The second and final Test match for Bangladesh against host South Africa turned into a bitter reality check once again for the Tigers as they suffered a humiliating innings and 254-run defeat against the Proteas.
The Test series was expected to be tough for Bangladesh as South African surfaces are always considered a hunting ground for the Proteas bowlers against the Asian batsmen. Bangladesh lost their key batsman Tamim Iqbal at the top and crucial all-rounder Shakib al Hasan was also missing. So the situation got more tough for Bangladesh against South Africa.
But South African pace attack was also hampered as there were no Dale Steyn, Vernon Philander or Morne Morkel. The only threat was Kagiso Rabada, who is the highest wicket-taker in Tests this year. But it seems only Rabada was enough for Bangladesh to destroy their batting line up. And that’s very disappointing.
Test captain Mushfiqur Rahim won the toss and elected to field first, perhaps this time his decision can be justified slightly as the pitch looked slightly greener than the first Test pitch at Senwes Park in Potchefstroom.
Bangladesh changed their bowling line up for the second Test at Mangaung Oval in Bloemfontein as three changes were made in order to reshape the bowling attack. Rubel Hossain, Subashish Roy and Taijul Islam came in place of Taskin Ahmed, Shafiul Islam and Mehedi Hasan Miraz.
But changes in the bowling line-up did not bring success for the Tigers as after electing to bowl first, the Tigers pacers were out of the track straightaway, bowling without consistent line and length. And the results were eminent. South Africa batsmen enjoyed themselves to another run-festival.
Dean Elgar, Aiden Markram, Hashim Amla and Faf du Plessis all scored centuries and really decimated the Bangladesh bowling, not giving any chances whatsoever. South Africa ended their first innings on 573 for the loss of four wickets declared.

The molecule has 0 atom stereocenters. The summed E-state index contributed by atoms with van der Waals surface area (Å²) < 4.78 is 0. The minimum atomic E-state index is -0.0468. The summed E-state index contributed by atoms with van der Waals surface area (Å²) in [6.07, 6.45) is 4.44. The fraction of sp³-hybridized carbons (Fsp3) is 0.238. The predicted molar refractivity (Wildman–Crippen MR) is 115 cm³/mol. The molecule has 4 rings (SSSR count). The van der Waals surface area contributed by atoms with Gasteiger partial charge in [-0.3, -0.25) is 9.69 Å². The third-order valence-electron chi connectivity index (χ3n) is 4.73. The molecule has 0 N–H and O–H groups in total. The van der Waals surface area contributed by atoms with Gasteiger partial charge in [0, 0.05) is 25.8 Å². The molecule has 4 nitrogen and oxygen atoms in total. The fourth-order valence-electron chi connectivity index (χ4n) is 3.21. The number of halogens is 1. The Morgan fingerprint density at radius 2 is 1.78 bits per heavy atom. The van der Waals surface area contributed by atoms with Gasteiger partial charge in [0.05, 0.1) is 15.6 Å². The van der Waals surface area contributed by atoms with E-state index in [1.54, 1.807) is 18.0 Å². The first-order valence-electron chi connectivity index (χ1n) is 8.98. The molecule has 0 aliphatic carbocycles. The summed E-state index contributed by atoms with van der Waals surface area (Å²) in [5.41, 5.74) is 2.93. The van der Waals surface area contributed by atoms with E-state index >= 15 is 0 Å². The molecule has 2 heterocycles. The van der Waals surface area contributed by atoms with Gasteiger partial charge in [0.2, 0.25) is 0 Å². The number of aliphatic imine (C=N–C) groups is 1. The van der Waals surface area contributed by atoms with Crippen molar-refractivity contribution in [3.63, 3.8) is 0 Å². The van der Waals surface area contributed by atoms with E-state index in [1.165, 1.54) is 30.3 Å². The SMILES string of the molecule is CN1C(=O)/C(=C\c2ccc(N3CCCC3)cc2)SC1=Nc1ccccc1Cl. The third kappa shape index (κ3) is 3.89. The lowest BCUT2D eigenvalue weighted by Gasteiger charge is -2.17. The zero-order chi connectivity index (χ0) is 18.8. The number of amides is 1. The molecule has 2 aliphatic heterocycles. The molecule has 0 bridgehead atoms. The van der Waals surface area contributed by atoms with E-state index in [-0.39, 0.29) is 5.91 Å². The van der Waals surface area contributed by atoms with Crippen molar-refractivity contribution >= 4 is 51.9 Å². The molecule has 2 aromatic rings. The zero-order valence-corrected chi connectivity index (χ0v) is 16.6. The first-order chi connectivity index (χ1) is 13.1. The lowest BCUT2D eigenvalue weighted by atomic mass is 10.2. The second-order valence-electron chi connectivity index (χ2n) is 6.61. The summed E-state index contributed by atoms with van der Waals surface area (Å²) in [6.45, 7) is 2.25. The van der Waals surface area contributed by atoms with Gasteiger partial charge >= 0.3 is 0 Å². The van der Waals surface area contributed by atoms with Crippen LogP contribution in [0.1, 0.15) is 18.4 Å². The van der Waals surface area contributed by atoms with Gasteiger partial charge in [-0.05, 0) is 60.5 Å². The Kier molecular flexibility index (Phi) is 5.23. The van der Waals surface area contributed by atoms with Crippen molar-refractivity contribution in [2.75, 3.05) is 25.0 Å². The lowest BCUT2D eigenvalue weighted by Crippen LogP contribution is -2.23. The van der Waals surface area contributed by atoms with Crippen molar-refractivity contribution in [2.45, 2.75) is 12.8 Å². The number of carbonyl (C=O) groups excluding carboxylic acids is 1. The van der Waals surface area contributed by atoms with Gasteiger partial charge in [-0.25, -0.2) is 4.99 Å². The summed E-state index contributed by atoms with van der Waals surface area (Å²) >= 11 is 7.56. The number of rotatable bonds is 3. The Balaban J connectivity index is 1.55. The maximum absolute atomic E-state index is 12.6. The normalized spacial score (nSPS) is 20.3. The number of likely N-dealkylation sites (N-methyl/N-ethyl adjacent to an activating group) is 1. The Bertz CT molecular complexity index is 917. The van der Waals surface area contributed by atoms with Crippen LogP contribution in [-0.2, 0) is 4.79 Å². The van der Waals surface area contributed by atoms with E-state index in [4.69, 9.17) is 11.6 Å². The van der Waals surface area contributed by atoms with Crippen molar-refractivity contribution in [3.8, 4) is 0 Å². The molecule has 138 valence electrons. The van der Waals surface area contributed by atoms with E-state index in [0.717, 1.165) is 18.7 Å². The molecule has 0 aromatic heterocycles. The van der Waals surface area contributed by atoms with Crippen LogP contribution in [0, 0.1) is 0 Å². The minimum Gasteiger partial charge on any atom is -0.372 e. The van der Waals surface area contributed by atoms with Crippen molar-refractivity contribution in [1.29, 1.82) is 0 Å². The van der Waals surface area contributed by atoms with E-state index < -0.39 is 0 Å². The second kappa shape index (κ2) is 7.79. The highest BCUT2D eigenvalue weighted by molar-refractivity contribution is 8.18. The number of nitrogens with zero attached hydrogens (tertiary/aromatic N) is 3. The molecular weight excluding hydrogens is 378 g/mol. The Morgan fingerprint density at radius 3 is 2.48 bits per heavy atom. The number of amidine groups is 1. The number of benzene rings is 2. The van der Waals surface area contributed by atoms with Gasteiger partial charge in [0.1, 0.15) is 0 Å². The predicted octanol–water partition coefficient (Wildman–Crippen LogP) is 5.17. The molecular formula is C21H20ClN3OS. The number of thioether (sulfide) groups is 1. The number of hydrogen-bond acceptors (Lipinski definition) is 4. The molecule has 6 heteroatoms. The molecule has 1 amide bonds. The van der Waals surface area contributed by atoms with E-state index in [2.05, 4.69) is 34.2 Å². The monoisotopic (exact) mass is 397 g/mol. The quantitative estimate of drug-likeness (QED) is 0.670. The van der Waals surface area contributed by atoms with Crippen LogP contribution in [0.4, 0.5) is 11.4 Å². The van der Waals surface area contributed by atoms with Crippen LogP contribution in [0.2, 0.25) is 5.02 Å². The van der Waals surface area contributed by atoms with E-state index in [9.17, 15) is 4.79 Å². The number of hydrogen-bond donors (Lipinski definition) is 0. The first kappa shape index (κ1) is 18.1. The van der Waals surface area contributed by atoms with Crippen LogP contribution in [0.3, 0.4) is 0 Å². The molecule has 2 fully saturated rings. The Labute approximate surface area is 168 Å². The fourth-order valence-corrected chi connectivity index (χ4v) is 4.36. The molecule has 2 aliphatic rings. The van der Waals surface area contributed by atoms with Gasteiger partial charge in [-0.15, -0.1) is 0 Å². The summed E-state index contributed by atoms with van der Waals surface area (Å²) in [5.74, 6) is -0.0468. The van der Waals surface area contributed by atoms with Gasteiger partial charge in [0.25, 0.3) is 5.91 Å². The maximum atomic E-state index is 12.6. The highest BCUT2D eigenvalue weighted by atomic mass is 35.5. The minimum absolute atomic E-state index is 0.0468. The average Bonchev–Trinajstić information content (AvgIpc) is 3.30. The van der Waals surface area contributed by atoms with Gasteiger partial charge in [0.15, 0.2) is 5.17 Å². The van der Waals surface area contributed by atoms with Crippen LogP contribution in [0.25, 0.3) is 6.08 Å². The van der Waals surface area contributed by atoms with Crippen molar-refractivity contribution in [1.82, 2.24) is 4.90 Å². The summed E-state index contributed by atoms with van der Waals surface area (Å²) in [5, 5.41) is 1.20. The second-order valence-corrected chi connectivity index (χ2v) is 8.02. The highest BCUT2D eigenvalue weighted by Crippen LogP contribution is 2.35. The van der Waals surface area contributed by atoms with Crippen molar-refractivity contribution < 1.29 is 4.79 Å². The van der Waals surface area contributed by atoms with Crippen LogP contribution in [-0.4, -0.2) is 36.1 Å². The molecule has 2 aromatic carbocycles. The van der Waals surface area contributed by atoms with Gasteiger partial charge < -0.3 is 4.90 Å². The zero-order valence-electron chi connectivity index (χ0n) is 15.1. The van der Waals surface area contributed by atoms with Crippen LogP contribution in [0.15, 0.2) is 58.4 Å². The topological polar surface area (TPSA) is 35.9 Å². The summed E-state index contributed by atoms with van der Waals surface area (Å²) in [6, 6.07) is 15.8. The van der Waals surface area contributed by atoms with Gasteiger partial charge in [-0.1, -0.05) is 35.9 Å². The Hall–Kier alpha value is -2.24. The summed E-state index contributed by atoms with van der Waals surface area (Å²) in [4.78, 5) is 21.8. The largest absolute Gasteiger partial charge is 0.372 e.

So how bad and purposeless was the Bangladesh bowling attack? You have to listen to Proteas skipper Du Plessis to get an idea. Du Plessis said in the post-match press conference that Bangladesh bowlers bowled boundary balls in every over. And the Proteas batsmen took the chance easily. So boundary balls in every over in Test match cricket. What else do you need?
Now let’s come to the batting effort. It’s really frustrating to see how Bangladesh batsmen surrendered in both innings. On the same pitch, the Proteas batsmen made a run-fest, and just after they declared, when Bangladesh came out to bat, the pitch turned into a minefield.
South Africa declared after an hour of lunch on day two. And Bangladesh were soon dismissed before the close of play on day two. Yes, Bangladesh were all out within one and a half session, to be precise.
It seems Bangladesh will once again be bundled out for under-100, just like the last innings of the first Test. But thanks to Liton Kumar Das and Taijul for their 50-run seventh-wicket partnership, Bangladesh were saved from further humiliation. Eventually, Bangladesh were bowled out for 147. The second innings was slightly better as they were bowled out for 172.
The only threat for Bangladesh in the Test was Rabada and he finished the match with a 10-wicket haul.
So what went wrong for Bangladesh? It might be the patience factor. South African bowlers bowled a consistent line and length and gave enough short balls to the Bangladesh batsmen to test their nerve. And that paid off. On the other hand, Bangladesh bowlers were bowling with less patience and tried to bowl too many different variations. This paved the way for a run-fest from the opposition.
As the ODI series is knocking at the door, let’s hope Bangladesh will put on a better performance in the shorter formats and take lessons from the Test series in order to perform well in future.
The Tigers mainly depended on their spinners for success at home against the established cricket-playing nations in the last few years. But when they tour abroad, they are found wanting, especially the pacemen and batsmen, who don’t find pace-friendly tracks at home.
As a result, the Bangladesh pacers and batsmen faced the music against the Proteas. The batsmen especially, had a tough time encountering the opposition fast bowlers, who seemed miles ahead than the Tigers. The Bangladesh pacers also found out that they are lagging behind the opponent’s fast bowlers, who bowled consistent line and lengths, compared to the Tigers.
Hopefully the lessons learned in the two-Test series against the Proteas will stand Bangladesh in good stead for the future and when the next away tour comes around, the Tigers will learn from their mistakes and produce a better display in red-ball cricket.